Missing the meat of the matter

Jake Gordin responds to Prof David Benatar's rebuke of his article on the uselessness of student activism


I would like you to imagine a steak in front of you (no, no, I'm being serious). There are commonly two regions on a well prepared steak, differentiated by colour. The main body of the steak will be dark brown in colour, while the outer region will be a thin white/cloudy layer of meat. This outer layer is what we steak-connoisseurs call ‘the fat'. If you're watching your weight or you're suffering from Type II Diabetes (or you're my father, who happens to be all three - watching his weight, a type II diabetic and ‘The Fat' itself), it is customary to cut off the thin fat layer. Even if you do decide to eat it, it doesn't really make a difference to your overall dining experience. The reason for this is because the fat layer, being lesser in substance, is really quite an ancillary aspect to one's steak.

It would be anathema to the International Fine Steak Tasting Society to criticise the quality of a steak based predominantly off of the fat layer, as the fat layer isn't really the point. What the connoisseur is truly concerned with is the meat of, well, the meat. I do feel Professor, that if my article were a steak, your response to it would warrant expulsion from the International Fine Steak Tasting Society, as you're too hung up about the thin fatty layer. The overarching point, the dark brown portion of the collection of wordy thingies that some people call an article, is thus: student activism, in general, is useless.

I consider them, as they are currently done, to be pointless exercises in righteousness, and students who think otherwise are, as I so bluntly put it, delusional and arrogant. Unless, the issue in question is taking place in the same country as the university and thus student activism will have the issue continuously banging its head against the country's front door. THAT is the meat of my article. The main purpose, the main idea I was pushing, however, corresponds only to the ‘thin fat' of your response. Unfortunate that you seem so focused on such a minor part of the article, but here we go: let's trim your fat: 

You say that I "believe [I am] immune to the charge of arrogance for thinking that [my] debut column is going to make a difference". Quick point of clarification here Professor: I have never, at any point - either in my life or my piece - proclaimed my humility (or was it my humanity? No, no, it was humility...). I wouldn't dream of it. I suffer many of the characteristics of adolescence, and arrogance, for the time being, is one of them. I even said: "Though I suspect all teenagers/twenty somethings have always been of such a mindset (I am too, in certain ways. Just not monumentally stupid ways)." Look, I'm even quoting myself, who the hell does that?

I do not consider it hypocritical to criticise various other activist students at UCT for their arrogance however, because unlike them, I am fully aware that what I - an insignificant first year undergraduate - say or do makes little appreciable difference to anything. I never said, nor think, that what I write on Politicsweb, or in Varsity, or in Sax Appeal, or on the underside of a vegan muffin makes a shred of difference. The article, due to the fact that it is essentially a little slice of student activism, illustrates precisely that point.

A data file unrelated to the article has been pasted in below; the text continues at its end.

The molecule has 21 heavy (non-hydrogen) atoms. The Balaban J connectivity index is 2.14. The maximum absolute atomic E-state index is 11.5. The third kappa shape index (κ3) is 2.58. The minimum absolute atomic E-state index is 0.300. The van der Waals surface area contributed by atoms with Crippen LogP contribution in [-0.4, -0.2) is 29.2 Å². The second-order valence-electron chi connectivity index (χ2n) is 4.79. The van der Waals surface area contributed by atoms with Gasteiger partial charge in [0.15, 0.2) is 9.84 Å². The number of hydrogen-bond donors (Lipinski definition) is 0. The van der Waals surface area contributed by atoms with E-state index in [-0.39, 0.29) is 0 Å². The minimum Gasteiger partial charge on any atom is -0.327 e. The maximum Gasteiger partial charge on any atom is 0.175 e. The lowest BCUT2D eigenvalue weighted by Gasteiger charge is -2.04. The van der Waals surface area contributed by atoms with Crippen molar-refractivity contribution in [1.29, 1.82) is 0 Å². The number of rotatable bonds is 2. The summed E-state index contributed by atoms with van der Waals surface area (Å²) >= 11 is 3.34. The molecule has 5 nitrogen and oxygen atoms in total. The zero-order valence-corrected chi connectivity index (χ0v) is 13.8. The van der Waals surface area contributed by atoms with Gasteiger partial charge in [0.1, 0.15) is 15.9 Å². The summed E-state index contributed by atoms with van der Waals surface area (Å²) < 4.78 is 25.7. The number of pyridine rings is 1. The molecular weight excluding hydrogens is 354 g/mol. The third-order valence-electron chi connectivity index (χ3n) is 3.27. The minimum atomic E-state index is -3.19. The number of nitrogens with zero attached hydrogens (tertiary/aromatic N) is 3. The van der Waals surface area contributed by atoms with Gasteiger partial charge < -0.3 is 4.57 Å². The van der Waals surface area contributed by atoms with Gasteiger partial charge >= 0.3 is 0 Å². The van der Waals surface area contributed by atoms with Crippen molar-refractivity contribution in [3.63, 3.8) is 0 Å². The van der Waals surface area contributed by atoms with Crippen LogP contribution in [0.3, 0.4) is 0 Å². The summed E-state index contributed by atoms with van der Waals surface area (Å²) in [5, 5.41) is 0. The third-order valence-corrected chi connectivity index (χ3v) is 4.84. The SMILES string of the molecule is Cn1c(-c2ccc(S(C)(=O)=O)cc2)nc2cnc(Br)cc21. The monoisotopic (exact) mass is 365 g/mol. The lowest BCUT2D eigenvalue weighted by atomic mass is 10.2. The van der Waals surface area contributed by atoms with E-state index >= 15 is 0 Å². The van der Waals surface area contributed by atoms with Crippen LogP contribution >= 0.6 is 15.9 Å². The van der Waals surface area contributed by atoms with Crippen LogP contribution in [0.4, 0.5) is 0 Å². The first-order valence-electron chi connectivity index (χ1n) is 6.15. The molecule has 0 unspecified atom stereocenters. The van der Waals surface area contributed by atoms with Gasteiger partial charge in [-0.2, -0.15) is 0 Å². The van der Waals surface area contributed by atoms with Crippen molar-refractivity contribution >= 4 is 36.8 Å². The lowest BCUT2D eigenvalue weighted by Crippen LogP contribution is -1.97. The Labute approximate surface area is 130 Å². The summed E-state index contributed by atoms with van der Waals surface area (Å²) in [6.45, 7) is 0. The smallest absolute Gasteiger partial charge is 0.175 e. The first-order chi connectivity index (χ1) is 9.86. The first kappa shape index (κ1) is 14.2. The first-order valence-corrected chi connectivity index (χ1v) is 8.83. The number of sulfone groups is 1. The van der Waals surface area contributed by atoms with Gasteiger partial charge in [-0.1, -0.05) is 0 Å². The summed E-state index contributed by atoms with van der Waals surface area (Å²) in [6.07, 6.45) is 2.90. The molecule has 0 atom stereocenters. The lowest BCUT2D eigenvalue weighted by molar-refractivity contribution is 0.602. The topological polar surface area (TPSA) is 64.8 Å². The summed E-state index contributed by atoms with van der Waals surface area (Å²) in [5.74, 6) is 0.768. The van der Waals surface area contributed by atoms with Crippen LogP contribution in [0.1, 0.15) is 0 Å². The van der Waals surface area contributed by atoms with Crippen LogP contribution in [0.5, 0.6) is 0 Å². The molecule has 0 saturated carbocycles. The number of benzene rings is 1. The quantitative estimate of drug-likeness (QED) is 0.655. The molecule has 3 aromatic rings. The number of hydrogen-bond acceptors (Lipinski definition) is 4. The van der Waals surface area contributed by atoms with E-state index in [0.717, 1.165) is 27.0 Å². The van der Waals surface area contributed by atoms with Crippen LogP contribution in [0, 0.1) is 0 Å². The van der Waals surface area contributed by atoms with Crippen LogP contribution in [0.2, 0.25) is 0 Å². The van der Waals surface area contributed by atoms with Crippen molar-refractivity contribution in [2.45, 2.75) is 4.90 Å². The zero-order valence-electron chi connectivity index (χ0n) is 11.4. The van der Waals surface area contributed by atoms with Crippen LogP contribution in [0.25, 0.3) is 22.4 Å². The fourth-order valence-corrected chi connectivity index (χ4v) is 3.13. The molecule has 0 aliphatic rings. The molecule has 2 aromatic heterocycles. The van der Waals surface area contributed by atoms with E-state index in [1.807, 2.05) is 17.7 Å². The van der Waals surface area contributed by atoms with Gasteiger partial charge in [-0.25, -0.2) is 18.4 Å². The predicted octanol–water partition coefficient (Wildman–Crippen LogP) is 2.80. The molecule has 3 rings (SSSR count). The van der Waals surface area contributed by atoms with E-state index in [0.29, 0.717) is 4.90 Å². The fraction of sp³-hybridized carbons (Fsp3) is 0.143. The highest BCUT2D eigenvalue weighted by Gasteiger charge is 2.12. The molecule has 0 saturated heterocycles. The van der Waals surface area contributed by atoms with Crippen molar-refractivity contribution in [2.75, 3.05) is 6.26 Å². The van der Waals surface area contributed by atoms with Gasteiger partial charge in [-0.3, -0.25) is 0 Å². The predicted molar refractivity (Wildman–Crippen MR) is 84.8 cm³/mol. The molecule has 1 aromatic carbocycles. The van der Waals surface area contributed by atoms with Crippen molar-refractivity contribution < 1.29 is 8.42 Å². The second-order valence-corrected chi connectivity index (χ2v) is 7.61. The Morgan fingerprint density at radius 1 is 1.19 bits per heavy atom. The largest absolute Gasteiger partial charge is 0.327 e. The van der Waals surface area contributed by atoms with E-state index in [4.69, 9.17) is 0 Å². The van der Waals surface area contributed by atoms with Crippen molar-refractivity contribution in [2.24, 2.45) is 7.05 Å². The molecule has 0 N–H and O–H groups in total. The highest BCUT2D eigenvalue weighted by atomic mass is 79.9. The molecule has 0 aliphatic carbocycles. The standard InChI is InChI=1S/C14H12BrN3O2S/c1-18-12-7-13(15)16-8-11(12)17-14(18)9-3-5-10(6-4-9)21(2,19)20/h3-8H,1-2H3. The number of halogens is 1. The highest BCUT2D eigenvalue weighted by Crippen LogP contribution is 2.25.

But then there is the ‘meat' of your response, and you seem to be pretty taken with the final paragraph, about the reasons why some people eat meat. Well, I'm not too fussed about that part of the article. That last paragraph wasn't something I liked - it was a sickly thing, hastily thrown together. Interestingly, I expressed my displeasure at being unable to flesh it out (get it?) in numerous emails to both my father and the Politicsweb editor, but extending on that idea in addition to what was already written would be tantamount to writing a novel, so we left it alone. Besides, what I was getting at is that the societal reasons for the meat industry - employment, nutrition and taste - are why there just won't be a stop to meat production.

My piece - specifically the end of it - wasn't about my defence of eating meat/killing non-human animals. It's not even an attempt to do that. I think vegetarianism - a matter of dietary and environmental concern - is not so straightforward, morally or otherwise. If I had to engage "honestly" with vegetarianism as you suggested, it would be done in more than one concluding paragraph. I was simply trying to link the industry's view on the matter and how that would render Green Week pointless.

You also use the word ‘rant' to describe my writing style. Ummm, yeah, I guess so. The abrasive manner in which I wrote was to have the piece, at heart, be an emotive one. It keeps things interesting; my persona is supposed to be a sort of caricature teenager - I'm not that much of an asshole in person (kind of, but not really). Additionally, the whole BA vs. BSc thing is just a running joke at universities, no one takes them too seriously (I certainly don't).

"Perhaps Mr Gordin is merely trying to be funny. If so, he should write for Sax Appeal (UCT's RAG mag), not Politicsweb" - what does that mean? One can't be funny on Politicsweb? Well, if that's the case I'll gladly leave. You bet your medium-rare rump I'm trying to be funny! This last piece wasn't a very successful attempt, but I'm learning. I think humour is what more writers should focus on - or at the very least try make things entertaining. All the syllogistic rigour in the world is worth nothing if people pay it no attention.

Regards, a friend,

Jake Gordin

P.S. Slavery? Really? Oh boy, and I thought I was controversial...not so different are we?

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